Frequent Flyer Miles

How can you afford to travel so much?” We’re asked that question pretty frequently, and it’s one that has a lot of answers.  Travel is our hobby, so we prioritize our budget accordingly — we don’t ski, sail, or golf (much). We make do with the old couch, drive a ’97 Civic, tolerate the temperamental oven, carpool, pack lunches for work every day, keep the thermostat down low at night, and stick to basic cable (although not having ESPN’s Baseball Tonight during fantasy baseball season can be a bit of a sticking point).

We're neither loyal nor proud when it comes to frequent flyer miles.

We’re neither loyal nor proud when it comes to frequent flyer miles.

When we do travel, we stick to budget accommodations that adhere to Rick Steves’ travel philosophy: “never sacrifice sleep, nutrition, safety, or cleanliness in the name of budget.” (Okay, we’ve missed the target once or twice.)

But our biggest travel-dollar-saving secret isn’t such a secret.  It’s frequent flyer miles. We’re not as hardcore as some frequent flyer mile junkies, but we keep our eyes open for easy ways to accrue big piles of miles.

Most airlines offer a sign-up deal for their credit card that includes enough frequent flyer miles to get a free domestic airline ticket. While many of these offers waive the card’s annual fee for the first year of use, some charge a nominal fee (the last card we applied for had an $89 fee). Rather than balking at the fee, we see it as a coupon for an $89 round-trip ticket to anywhere in the US.

Banks do run a credit background check when you apply for the credit card, if that’s a concern. Some cards award the miles (25,000 miles in most cases) after one purchase, while others require a minimum amount of purchases during the first few months of cardmembership (often $1000 over a three-month period).

Minimum purchase requirement met?

Minimum purchase requirement met?

To meet the requirements, we’ll make a token purchase — something we’d already buy, like gas or groceries — or exclusively use the new card for all purchases until we’ve met the minimum requirement. Then we file the card away to collect dust.

Long after we’ve received our mileage bonus, the card renewal will show up — along with its annual fee — and we can then decide if we want to keep or cancel the card.

We tend to favor cards affiliated with airlines that better service our frequent destinations (United to Chicago and American to St. Thomas, for example), that seem to have better frequent flyer seat availability, or that offer additional cardmember benefits (companion fare certificates or elimination of checked bag fees). We’ve found that, in some cases, savings from the latter can more than make up for the card’s annual fee.

While there’s a school of thought that urges frequent flyers to stick to one card affiliated with one airline, we prefer not to put all of our frequent flyer mile eggs in one basket. Besides, the incremental miles that we accrue with each month’s purchases tend to pale in comparison with the 25,000 or 30,000 or 40,000 mile bonuses offered by some airlines.

As for accruing miles, we use our credit cards for all everyday purchases. (Our checkbook accumulates a lot of dust.)  Groceries, gasoline, Internet, insurance, utility bills, charitable donations, meals, parking meters — if they’ll take a credit card, we’ll use it.  This isn’t to say that we blithely say “charge it for the miles” and then wince when we get our monthly statement (okay, once or twice!). We stay within our monthly budget, use the credit card instead of using cash or writing checks, and —  this is key — we pay off our balance in full every month. That way, from our budget standpoint, our expenditures are no different than if we’d written checks or paid in cash.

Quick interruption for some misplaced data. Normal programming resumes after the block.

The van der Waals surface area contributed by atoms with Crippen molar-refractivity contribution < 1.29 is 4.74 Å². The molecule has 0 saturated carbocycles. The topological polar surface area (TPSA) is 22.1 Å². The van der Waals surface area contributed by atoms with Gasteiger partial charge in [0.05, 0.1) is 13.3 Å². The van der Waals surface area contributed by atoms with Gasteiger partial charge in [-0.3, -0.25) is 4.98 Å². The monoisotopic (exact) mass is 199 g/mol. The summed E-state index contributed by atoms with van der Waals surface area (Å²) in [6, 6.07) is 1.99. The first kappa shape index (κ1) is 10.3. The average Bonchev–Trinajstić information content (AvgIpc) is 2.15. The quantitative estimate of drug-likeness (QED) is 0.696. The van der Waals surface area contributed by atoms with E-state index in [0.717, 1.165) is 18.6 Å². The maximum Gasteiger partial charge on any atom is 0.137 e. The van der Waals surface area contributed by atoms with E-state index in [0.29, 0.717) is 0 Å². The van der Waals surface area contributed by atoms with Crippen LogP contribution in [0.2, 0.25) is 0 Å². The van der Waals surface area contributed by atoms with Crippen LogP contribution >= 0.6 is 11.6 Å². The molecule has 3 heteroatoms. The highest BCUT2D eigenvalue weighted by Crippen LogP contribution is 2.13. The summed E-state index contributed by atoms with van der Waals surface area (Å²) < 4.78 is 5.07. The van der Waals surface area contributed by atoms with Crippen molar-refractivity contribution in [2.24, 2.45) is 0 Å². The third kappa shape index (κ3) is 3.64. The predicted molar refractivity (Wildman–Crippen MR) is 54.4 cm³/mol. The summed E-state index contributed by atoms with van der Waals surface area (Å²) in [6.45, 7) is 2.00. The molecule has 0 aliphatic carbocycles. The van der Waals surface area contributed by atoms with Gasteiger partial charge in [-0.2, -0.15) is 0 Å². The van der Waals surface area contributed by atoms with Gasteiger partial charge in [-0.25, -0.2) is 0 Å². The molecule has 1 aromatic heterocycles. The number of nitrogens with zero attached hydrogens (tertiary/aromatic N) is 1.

And as for using those miles? It can be tight. Really tight if you’re competing for those very few frequent flyer seats that everybody wants, say on the first Friday of spring break out of PDX or the weekend after Thanksgiving out of, well, any US airport.

We’ve developed a militant philosophy to maximize our chances of scoring frequent flyer seats: plan ahead. We’ll often book our Christmas flights in January and our March spring break flights in April!

Most airlines release their seat inventory 330 days in advance, including their “FQTV” seats. So, we strive to make our travel plans a year or more in advance. Recurring calendar dates like holidays and spring break make it a bit easier.

Three of us flew to Honolulu in March, and we covered about 80% of the trip with frequent flyer miles.

Three of us flew to Honolulu in March, and we covered about 80% of the trip with frequent flyer miles.

Once we’ve made our destination decision, we’ll mark our calendar for the date that’s 330 days in advance of our departure. A few days before that date, we’ll start to monitor the airline’s website, trying to pinpoint the time of day that they release the FQTV seats (usually between midnight and 5 a.m. Pacific time).

The last two times we booked FQTV seats, I stayed up until 11 p.m. the night before the magic 330-day mark to see if seats had been released. They hadn’t.  I set an alarm for midnight, pulled my laptop up onto the bed, and checked again. No dice. I tried again at 1 and again at 2. Nope. At 3 a.m. the seats were available! I hopped out of bed, booked our free tickets, and savored the remaining hours of uninterrupted sleep, knowing that I’d saved hundreds of dollars in airfare! (Erin thinks I’m crazy. But she doesn’t complain about the free tickets.)

Are you a frequent flyer mile collector? What are your strategies for cutting your airfare costs?

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